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'We'll protect women from sexual harm - including sex workers' - Cumbria Police

POLICE have secured court orders against two Carlisle men in an effort to prevent women suffering sexual harm – with sex workers specifically protected in one case.

The orders were approved by a district judge at Carlisle’s Rickergate Magistrates’ Court. Though the orders are not part of any criminal legal process, the two men who were made subject to them would be breaking the law if they were to flout the strict terms of either order.

On Wednesday, District Judge Gerald Chalk approved a two-year order against 23-year-old Carlisle man Ryan Batey, of Hebden Avenue, Carlisle. The order prohibits him from having any contact with sex workers.

Barrister Steven Reed told the judge that police had brought the application after previous allegations involving sex workers as victims were made against Batey.

On Tuesday, the same judge approved an order against Darrel Stephen Carter, 28, who said he opposed the making of the Sexual Risk Harm Order when he appeared at the city’s Rickergate court. But he accepted that he did not dispute the evidence submitted by Cumbria Constabulary. His case did not involve sex workers.

But District Judge Gerald Chalk told the defendant: “You have had inappropriate relationships with girls between 2012 and 2019 so why should I not make the order?”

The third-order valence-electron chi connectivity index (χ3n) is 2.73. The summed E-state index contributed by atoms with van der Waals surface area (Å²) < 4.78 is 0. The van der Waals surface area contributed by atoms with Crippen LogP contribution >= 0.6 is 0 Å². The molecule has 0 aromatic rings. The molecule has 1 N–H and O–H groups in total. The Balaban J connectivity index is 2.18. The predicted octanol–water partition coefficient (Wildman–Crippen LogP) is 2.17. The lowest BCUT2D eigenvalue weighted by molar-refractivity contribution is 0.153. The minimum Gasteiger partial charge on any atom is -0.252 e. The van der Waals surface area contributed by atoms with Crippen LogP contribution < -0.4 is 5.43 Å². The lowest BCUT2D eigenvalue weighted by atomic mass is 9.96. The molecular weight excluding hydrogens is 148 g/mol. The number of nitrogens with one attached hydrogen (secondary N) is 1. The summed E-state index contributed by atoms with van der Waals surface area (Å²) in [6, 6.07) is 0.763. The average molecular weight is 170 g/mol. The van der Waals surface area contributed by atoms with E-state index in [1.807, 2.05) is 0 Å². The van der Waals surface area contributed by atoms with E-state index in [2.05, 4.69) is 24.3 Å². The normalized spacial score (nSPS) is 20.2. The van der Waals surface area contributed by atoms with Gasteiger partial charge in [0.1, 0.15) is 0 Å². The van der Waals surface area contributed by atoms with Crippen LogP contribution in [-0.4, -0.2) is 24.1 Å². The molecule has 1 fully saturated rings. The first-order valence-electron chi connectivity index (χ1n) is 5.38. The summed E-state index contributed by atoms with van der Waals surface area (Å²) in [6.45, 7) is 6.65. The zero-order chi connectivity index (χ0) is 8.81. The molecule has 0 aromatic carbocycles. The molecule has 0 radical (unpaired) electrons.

The defendant argued that there was no need to make the order because of other ongoing legal proceedings but District Judge Chalk told him: “I am making an indefinite order.” His order prohibits not physical or electronic contact with girls aged under 18.

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The defendant, from Carlisle, is currently being held at Durham Prison.

Commenting on the orders, Detective Inspector Andy Teasdale said: “The successful application for a Sexual Risk Order to be imposed against an individual is a helpful tactic in efforts to prevent incidents and restrict the actions of those who present risk of sexual harm to others.

“The orders are often bespoke to an individual’s behavioural pattern and will prohibit them from engaging in actions detailed within their order. It also means that an offender must abide by certain notification requirements meaning officers are able to manage risk effectively.

“Failure to comply with an order will be viewed as a criminal offence, which carries a maximum penalty of five years’ imprisonment.

“Individuals will be subjected to active risk management by specialist officers within the Constabulary’s MOSOVO Unit (Management Of Sex Offenders and Violent Offenders). MOSOVO is a specialist unit within the police that is dedicated to managing risk posed by the most high-risk offenders living in our community.

“There is never an excuse for anyone to be subjected to any form of harm or harassment, which includes an individual’s choice of occupation. We do not discriminate against those who work in the sex industry, they will be treated the same as any other member of the public and afforded appropriate safeguarding.”

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